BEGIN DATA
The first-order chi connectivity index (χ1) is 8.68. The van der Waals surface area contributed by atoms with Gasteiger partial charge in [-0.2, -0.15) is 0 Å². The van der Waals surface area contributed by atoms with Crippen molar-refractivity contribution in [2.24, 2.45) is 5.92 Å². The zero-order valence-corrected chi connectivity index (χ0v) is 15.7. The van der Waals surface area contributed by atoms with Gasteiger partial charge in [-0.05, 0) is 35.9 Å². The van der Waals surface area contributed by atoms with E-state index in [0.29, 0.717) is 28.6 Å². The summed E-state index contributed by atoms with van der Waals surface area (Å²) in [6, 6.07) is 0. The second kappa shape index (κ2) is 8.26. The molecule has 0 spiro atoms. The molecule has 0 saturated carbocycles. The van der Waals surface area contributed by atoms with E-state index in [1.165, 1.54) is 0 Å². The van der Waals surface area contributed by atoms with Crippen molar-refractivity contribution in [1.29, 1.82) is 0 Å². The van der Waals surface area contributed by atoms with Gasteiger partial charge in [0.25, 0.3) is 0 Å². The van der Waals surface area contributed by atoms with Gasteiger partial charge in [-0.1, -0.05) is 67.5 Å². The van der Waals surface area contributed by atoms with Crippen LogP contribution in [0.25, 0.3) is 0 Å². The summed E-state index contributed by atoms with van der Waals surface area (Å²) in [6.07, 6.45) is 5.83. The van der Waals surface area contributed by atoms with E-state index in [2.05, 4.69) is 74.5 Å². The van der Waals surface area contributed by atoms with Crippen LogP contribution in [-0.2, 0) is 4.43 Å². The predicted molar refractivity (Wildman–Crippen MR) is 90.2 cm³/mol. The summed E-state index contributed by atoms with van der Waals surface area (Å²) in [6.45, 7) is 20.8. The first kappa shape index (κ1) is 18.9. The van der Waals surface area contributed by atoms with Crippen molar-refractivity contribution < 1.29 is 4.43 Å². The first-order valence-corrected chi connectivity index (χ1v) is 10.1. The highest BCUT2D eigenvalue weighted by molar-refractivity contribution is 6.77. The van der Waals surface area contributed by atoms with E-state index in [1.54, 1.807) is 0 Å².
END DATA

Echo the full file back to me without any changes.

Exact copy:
The first-order chi connectivity index (χ1) is 8.68. The van der Waals surface area contributed by atoms with Gasteiger partial charge in [-0.2, -0.15) is 0 Å². The van der Waals surface area contributed by atoms with Crippen molar-refractivity contribution in [2.24, 2.45) is 5.92 Å². The zero-order valence-corrected chi connectivity index (χ0v) is 15.7. The van der Waals surface area contributed by atoms with Gasteiger partial charge in [-0.05, 0) is 35.9 Å². The van der Waals surface area contributed by atoms with E-state index in [0.29, 0.717) is 28.6 Å². The summed E-state index contributed by atoms with van der Waals surface area (Å²) in [6, 6.07) is 0. The second kappa shape index (κ2) is 8.26. The molecule has 0 spiro atoms. The molecule has 0 saturated carbocycles. The van der Waals surface area contributed by atoms with E-state index in [1.165, 1.54) is 0 Å². The van der Waals surface area contributed by atoms with Crippen molar-refractivity contribution in [1.29, 1.82) is 0 Å². The van der Waals surface area contributed by atoms with Gasteiger partial charge in [0.25, 0.3) is 0 Å². The van der Waals surface area contributed by atoms with Gasteiger partial charge in [-0.1, -0.05) is 67.5 Å². The van der Waals surface area contributed by atoms with Crippen LogP contribution in [0.25, 0.3) is 0 Å². The summed E-state index contributed by atoms with van der Waals surface area (Å²) in [6.07, 6.45) is 5.83. The van der Waals surface area contributed by atoms with E-state index in [2.05, 4.69) is 74.5 Å². The van der Waals surface area contributed by atoms with Crippen LogP contribution in [-0.2, 0) is 4.43 Å². The predicted molar refractivity (Wildman–Crippen MR) is 90.2 cm³/mol. The summed E-state index contributed by atoms with van der Waals surface area (Å²) in [6.45, 7) is 20.8. The first kappa shape index (κ1) is 18.9. The van der Waals surface area contributed by atoms with Crippen molar-refractivity contribution < 1.29 is 4.43 Å². The first-order valence-corrected chi connectivity index (χ1v) is 10.1. The highest BCUT2D eigenvalue weighted by molar-refractivity contribution is 6.77. The van der Waals surface area contributed by atoms with E-state index in [1.54, 1.807) is 0 Å².